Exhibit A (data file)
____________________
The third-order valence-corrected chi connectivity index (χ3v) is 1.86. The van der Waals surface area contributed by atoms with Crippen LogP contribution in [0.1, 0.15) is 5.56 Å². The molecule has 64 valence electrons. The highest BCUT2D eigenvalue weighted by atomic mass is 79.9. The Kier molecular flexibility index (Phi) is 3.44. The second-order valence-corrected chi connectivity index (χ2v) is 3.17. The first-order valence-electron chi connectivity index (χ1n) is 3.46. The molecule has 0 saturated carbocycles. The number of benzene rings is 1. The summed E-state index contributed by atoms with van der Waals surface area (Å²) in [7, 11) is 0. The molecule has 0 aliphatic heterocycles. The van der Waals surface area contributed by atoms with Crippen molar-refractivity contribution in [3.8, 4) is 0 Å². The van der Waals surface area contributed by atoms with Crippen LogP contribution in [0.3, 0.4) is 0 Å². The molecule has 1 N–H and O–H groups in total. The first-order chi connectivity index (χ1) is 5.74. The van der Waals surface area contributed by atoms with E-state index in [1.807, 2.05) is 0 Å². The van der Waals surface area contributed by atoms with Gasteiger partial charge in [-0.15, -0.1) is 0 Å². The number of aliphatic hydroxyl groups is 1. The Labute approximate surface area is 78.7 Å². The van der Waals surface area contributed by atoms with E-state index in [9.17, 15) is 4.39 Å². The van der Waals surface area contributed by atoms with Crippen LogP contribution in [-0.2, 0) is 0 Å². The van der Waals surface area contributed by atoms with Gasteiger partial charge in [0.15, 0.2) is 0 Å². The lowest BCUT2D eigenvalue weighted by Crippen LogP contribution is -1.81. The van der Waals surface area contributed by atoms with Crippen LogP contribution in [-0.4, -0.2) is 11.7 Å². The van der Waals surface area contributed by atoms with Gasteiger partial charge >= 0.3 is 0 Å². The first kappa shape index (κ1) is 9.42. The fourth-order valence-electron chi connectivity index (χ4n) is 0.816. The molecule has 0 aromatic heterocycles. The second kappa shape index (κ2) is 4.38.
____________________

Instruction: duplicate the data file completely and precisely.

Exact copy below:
The third-order valence-corrected chi connectivity index (χ3v) is 1.86. The van der Waals surface area contributed by atoms with Crippen LogP contribution in [0.1, 0.15) is 5.56 Å². The molecule has 64 valence electrons. The highest BCUT2D eigenvalue weighted by atomic mass is 79.9. The Kier molecular flexibility index (Phi) is 3.44. The second-order valence-corrected chi connectivity index (χ2v) is 3.17. The first-order valence-electron chi connectivity index (χ1n) is 3.46. The molecule has 0 saturated carbocycles. The number of benzene rings is 1. The summed E-state index contributed by atoms with van der Waals surface area (Å²) in [7, 11) is 0. The molecule has 0 aliphatic heterocycles. The van der Waals surface area contributed by atoms with Crippen molar-refractivity contribution in [3.8, 4) is 0 Å². The van der Waals surface area contributed by atoms with Crippen LogP contribution in [0.3, 0.4) is 0 Å². The molecule has 1 N–H and O–H groups in total. The first-order chi connectivity index (χ1) is 5.74. The van der Waals surface area contributed by atoms with E-state index in [1.807, 2.05) is 0 Å². The van der Waals surface area contributed by atoms with Gasteiger partial charge in [-0.15, -0.1) is 0 Å². The number of aliphatic hydroxyl groups is 1. The Labute approximate surface area is 78.7 Å². The van der Waals surface area contributed by atoms with E-state index in [9.17, 15) is 4.39 Å². The van der Waals surface area contributed by atoms with Crippen LogP contribution in [-0.2, 0) is 0 Å². The van der Waals surface area contributed by atoms with Gasteiger partial charge in [0.15, 0.2) is 0 Å². The lowest BCUT2D eigenvalue weighted by Crippen LogP contribution is -1.81. The van der Waals surface area contributed by atoms with Crippen LogP contribution in [-0.4, -0.2) is 11.7 Å². The van der Waals surface area contributed by atoms with Gasteiger partial charge >= 0.3 is 0 Å². The first kappa shape index (κ1) is 9.42. The fourth-order valence-electron chi connectivity index (χ4n) is 0.816. The molecule has 0 aromatic heterocycles. The second kappa shape index (κ2) is 4.38.